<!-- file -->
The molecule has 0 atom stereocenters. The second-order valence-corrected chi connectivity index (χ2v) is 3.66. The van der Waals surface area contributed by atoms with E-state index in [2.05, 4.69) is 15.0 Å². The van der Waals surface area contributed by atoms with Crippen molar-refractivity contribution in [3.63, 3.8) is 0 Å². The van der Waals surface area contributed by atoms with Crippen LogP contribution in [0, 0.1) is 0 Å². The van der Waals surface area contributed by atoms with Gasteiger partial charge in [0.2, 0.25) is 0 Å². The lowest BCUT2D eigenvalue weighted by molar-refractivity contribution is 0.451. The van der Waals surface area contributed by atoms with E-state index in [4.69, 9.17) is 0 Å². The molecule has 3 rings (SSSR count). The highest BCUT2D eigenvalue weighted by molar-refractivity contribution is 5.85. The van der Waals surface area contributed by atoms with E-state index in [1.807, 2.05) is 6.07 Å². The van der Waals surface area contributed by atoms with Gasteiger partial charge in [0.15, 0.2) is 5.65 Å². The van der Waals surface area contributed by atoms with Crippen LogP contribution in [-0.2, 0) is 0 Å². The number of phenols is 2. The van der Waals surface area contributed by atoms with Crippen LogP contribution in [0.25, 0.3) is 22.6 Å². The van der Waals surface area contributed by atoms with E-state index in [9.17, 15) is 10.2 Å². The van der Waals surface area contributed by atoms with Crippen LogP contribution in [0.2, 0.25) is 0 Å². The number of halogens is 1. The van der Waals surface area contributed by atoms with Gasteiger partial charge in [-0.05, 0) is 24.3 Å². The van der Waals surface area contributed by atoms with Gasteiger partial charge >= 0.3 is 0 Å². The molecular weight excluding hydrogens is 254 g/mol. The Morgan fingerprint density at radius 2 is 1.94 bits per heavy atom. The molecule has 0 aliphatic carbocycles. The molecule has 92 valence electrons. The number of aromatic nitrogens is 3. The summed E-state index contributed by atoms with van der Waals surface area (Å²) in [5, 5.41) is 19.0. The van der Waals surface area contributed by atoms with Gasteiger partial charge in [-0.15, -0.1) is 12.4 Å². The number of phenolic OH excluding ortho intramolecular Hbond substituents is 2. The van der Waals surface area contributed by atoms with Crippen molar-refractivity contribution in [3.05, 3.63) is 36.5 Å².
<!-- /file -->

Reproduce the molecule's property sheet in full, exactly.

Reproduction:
The molecule has 0 atom stereocenters. The second-order valence-corrected chi connectivity index (χ2v) is 3.66. The van der Waals surface area contributed by atoms with E-state index in [2.05, 4.69) is 15.0 Å². The van der Waals surface area contributed by atoms with Crippen molar-refractivity contribution in [3.63, 3.8) is 0 Å². The van der Waals surface area contributed by atoms with Crippen LogP contribution in [0, 0.1) is 0 Å². The van der Waals surface area contributed by atoms with Gasteiger partial charge in [0.2, 0.25) is 0 Å². The lowest BCUT2D eigenvalue weighted by molar-refractivity contribution is 0.451. The van der Waals surface area contributed by atoms with E-state index in [4.69, 9.17) is 0 Å². The molecule has 3 rings (SSSR count). The highest BCUT2D eigenvalue weighted by molar-refractivity contribution is 5.85. The van der Waals surface area contributed by atoms with E-state index in [1.807, 2.05) is 6.07 Å². The van der Waals surface area contributed by atoms with Gasteiger partial charge in [0.15, 0.2) is 5.65 Å². The van der Waals surface area contributed by atoms with Crippen LogP contribution in [-0.2, 0) is 0 Å². The number of phenols is 2. The van der Waals surface area contributed by atoms with Crippen LogP contribution in [0.25, 0.3) is 22.6 Å². The van der Waals surface area contributed by atoms with E-state index in [9.17, 15) is 10.2 Å². The van der Waals surface area contributed by atoms with Crippen LogP contribution in [0.2, 0.25) is 0 Å². The number of halogens is 1. The van der Waals surface area contributed by atoms with Gasteiger partial charge in [-0.05, 0) is 24.3 Å². The van der Waals surface area contributed by atoms with Gasteiger partial charge >= 0.3 is 0 Å². The molecular weight excluding hydrogens is 254 g/mol. The Morgan fingerprint density at radius 2 is 1.94 bits per heavy atom. The molecule has 0 aliphatic carbocycles. The molecule has 92 valence electrons. The number of aromatic nitrogens is 3. The summed E-state index contributed by atoms with van der Waals surface area (Å²) in [5, 5.41) is 19.0. The van der Waals surface area contributed by atoms with Gasteiger partial charge in [-0.15, -0.1) is 12.4 Å². The number of phenolic OH excluding ortho intramolecular Hbond substituents is 2. The van der Waals surface area contributed by atoms with Crippen molar-refractivity contribution in [3.05, 3.63) is 36.5 Å².